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NIH Research Matters

February 6, 2012

Fending Off Cardiovascular Disease

A study of data from over a quarter of a million people confirmed that traditional risk factors for cardiovascular disease (CVD), such as high blood pressure, substantially raise the chance of major CVD events like heart attack or stroke over the course of a lifetime. The finding reinforces the importance of controlling these risk factors.

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Past studies of CVD risk factors have tended to focus on a specific age or gender in white populations. They've also generally analyzed risk over defined periods of 10 years or less rather than across a lifetime.

The Cardiovascular Lifetime Risk Pooling Project was designed to collect and pool 50 years of data from numerous studies across the United States. The investigators, led by Dr. Donald M. Lloyd-Jones of the Northwestern University Feinberg School of Medicine, pooled data from 18 studies involving a total of more than 250,000 people—black and white, men and women. The studies all measured traditional CVD risk factors, including blood pressure, cholesterol levels, diabetes and smoking status, at ages 45, 55, 65 and 75. The research project was supported by NIH's National Heart, Lung and Blood Institute (NHLBI), as were several of the studies included in the analysis.

The researchers reported in the January 26, 2012, issue of the New England Journal of Medicine that differences in risk factors translate into marked differences in the lifetime risk of CVD. For example, 55-year-old men with at least 2 major risk factors were 6 times as likely to die from CVD by age 80 as men with none or one CVD risk factor (29.6% vs. 4.7%). Women at age 55 with at least 2 major risk factors were 3 times as likely to die from CVD by age 80 as those with an optimal risk-factor profile (20.5% vs. 6.4%).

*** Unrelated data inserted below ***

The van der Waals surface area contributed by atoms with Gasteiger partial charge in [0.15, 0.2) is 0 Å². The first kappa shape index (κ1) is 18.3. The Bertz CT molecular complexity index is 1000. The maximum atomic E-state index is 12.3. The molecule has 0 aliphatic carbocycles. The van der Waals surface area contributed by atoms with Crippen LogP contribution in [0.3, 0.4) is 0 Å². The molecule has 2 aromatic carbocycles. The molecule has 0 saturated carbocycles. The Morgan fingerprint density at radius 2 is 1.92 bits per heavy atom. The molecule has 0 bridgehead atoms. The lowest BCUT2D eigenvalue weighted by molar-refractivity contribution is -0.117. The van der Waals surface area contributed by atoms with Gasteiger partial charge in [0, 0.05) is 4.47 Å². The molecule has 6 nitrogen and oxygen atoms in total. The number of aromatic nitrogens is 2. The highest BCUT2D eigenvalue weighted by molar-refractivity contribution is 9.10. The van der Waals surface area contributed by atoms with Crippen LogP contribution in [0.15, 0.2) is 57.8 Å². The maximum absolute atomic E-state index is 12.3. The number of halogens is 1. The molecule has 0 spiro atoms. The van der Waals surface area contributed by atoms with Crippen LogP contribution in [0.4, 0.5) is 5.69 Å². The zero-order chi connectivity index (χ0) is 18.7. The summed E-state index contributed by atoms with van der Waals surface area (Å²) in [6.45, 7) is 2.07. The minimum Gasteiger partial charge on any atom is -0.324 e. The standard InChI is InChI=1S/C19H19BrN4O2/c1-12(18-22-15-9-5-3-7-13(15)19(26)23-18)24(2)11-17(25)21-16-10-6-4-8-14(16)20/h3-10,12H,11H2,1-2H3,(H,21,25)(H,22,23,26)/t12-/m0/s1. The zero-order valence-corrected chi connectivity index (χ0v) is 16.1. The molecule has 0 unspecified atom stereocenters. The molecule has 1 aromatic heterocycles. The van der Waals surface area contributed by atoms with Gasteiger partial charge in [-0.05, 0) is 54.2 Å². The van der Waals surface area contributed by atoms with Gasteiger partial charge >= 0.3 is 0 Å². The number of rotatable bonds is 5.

When all CVD events—fatal and non-fatal—were considered, the results were even more striking. For example, 45-year-old men with 2 or more risk factors had a 49.5% chance of having a major CVD event by age 80, whereas men with optimal risk-factor levels had only a 1.4% chance. Forty-five-year-old women with 2 or more risk factors had a 30.7% chance of having a major CVD event by age 80, while those with optimal risk-factor levels had a 4.1% chance.

The researchers found that, while black Americans have a higher prevalence of CVD risk factors than white Americans, their lifetime risks are similar when their risk-factor profiles are similar. The study also revealed that traditional risk factors predict the long-term development of CVD more than age.

“These data have important implications for prevention,” Lloyd-Jones says. “We need to get more serious about promoting healthy lifestyles in children and young adults, since even mild elevations in risk factors by middle age seem to have profound effects on the remaining lifetime risks for CVD.”

"Prevention of cardiovascular disease is a lifetime opportunity for and a responsibility of individuals, families, communities and the health care system. This paper reinforces that cardiovascular disease can be prevented and controlled throughout the course of an adult’s lifetime,” says NHLBI Acting Director Dr. Susan B. Shurin.

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About NIH Research Matters

Editor: Harrison Wein, Ph.D.
Assistant Editors: Vicki Contie, Carol Torgan, Ph.D.

NIH Research Matters is a weekly update of NIH research highlights from the Office of Communications and Public Liaison, Office of the Director, National Institutes of Health.

This page last reviewed on December 3, 2012

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